New green machines bring Ice Rink glass-like smoothness

One of the coldest buildings on campus is now one of the hottest, sustainability-wise.

The Penn Ice Rink at the Class of 1923 Arena hosts all sorts of ice events, and now will do so more efficiently with a few new green machines. A duo of new ice-resurfacing machines have already been put into service, and with support from the University’s Green Fund the arena will install a new water densification system this spring.

Rink Manager Paul Caron says the rink purchased a 1999 propane-fueled Olympia ice-resurfacer, equipped with the latest emissions-reducing technology, to replace two inefficient 1970 Zambonis. The resurfacer cuts away damage to the ice made by skate blades and hockey sticks, replacing it with a fresh layer of water that freezes to a glass-like smoothness.

In addition, the arena has replaced an aging gasoline-powered edger with a battery-operated, zero-emissions model that smooths the outside edges of the ice, where the larger machine can’t reach.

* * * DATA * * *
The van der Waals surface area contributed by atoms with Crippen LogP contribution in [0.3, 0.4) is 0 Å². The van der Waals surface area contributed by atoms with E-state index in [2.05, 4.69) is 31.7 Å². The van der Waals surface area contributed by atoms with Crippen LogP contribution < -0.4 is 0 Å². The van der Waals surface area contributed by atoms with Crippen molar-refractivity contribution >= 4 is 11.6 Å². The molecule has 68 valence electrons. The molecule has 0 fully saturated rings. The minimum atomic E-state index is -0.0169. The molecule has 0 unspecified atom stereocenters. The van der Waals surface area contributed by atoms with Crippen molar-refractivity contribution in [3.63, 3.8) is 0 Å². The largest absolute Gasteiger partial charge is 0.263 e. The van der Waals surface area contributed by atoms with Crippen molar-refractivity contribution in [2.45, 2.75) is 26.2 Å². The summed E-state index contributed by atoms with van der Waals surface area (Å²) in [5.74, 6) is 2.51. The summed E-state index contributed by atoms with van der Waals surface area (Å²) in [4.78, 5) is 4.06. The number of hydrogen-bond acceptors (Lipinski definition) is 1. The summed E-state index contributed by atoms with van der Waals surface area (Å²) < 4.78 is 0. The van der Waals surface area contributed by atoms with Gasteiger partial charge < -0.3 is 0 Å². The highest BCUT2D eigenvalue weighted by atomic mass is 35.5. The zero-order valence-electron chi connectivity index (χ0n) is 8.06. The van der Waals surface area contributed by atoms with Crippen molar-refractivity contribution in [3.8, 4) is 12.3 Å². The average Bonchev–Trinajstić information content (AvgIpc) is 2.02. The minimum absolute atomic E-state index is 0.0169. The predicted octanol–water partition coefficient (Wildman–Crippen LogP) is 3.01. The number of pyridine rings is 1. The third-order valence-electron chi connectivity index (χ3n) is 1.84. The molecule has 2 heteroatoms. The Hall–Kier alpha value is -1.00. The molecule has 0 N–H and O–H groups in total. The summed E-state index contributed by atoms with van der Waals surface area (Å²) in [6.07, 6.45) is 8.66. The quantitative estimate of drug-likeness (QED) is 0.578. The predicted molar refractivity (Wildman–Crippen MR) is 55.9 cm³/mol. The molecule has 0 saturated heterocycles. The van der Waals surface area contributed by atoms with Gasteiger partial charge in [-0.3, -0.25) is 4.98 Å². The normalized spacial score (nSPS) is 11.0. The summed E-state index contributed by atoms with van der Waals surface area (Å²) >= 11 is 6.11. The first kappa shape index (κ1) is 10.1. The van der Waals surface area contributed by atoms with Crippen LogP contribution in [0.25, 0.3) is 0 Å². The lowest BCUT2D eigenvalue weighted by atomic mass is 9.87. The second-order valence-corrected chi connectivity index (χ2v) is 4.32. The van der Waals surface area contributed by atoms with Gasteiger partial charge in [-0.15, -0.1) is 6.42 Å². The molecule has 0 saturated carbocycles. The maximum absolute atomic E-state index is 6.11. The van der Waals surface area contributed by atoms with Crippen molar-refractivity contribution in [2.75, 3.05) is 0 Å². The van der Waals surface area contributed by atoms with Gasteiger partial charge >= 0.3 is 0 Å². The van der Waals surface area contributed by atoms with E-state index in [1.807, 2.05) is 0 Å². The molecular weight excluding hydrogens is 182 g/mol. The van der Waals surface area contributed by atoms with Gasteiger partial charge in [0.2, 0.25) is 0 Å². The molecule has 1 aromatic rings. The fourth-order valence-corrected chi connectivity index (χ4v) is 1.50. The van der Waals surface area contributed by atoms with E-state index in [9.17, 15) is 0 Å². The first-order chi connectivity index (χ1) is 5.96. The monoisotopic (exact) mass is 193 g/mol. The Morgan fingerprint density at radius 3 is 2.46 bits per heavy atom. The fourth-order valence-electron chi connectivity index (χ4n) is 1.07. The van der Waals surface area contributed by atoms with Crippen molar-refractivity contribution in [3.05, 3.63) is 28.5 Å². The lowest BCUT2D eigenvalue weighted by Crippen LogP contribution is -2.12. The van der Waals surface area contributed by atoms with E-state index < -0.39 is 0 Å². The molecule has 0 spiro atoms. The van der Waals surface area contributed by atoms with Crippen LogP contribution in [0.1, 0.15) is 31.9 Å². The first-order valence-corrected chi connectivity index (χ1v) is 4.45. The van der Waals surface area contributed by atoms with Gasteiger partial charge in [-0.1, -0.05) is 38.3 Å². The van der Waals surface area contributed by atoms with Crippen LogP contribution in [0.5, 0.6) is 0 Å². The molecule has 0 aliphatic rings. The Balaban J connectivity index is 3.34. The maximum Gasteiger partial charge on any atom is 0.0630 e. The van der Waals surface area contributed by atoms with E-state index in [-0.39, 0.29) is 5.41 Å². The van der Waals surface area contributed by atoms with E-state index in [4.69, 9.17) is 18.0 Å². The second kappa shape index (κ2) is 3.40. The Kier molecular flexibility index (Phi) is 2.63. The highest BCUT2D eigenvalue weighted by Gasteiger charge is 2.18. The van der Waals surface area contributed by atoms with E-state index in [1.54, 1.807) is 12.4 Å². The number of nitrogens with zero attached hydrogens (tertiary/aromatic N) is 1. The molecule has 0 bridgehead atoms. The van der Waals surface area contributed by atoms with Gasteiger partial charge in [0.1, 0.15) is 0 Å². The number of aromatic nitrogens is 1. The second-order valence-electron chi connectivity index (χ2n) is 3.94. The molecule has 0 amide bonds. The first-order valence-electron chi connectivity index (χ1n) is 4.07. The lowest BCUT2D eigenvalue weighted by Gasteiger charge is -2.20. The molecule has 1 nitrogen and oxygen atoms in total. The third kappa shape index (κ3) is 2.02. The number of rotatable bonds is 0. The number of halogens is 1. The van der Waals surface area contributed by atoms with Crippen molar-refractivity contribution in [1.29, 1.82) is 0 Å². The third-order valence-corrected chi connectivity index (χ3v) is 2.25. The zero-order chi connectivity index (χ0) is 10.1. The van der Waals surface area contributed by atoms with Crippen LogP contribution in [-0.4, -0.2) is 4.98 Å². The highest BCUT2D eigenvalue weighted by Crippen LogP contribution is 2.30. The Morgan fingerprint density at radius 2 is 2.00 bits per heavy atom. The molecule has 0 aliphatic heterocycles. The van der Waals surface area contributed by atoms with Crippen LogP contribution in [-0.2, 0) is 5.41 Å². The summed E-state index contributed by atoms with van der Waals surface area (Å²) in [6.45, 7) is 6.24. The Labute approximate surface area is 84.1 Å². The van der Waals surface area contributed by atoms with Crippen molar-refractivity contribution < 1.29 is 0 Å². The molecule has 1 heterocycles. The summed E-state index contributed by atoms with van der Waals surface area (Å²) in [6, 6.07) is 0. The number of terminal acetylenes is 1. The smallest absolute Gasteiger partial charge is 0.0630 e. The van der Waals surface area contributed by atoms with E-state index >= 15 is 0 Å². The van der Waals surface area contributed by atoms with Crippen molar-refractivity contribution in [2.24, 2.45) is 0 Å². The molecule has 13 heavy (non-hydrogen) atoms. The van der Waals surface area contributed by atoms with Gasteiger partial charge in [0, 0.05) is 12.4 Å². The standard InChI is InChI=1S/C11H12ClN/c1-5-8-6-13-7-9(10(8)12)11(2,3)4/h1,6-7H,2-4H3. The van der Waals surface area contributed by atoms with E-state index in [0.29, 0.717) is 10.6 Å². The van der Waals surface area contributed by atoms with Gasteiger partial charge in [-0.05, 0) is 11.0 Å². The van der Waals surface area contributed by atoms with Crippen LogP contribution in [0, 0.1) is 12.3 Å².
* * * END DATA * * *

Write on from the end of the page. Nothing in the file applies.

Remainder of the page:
The other machine designed to help save energy is the new water treatment system that will remove dissolved gases and minerals using a vortex process instead of heat.

Caron explains that to achieve a smooth ice surface across the entire rink, trapped air that occurs in water as it travels through the supply lines must be removed. Currently, the rink uses a steam boiler to heat the water to 180 degrees to remove the air, and then uses even more energy to freeze it. The new equipment “attaches to the intake lines and spins the water to remove the air,” he explains, “enabling us to avoid heating the water, which is expensive and inefficient.”

Penn is only the third facility in North America to use this vortex system, which is common in Europe, Caron adds. He projects that the cost of the new equipment will be recovered through energy savings in just a season and a half.

The Ice Rink offers discounts to PennCard holders. Skate rentals are also available.

Ice Man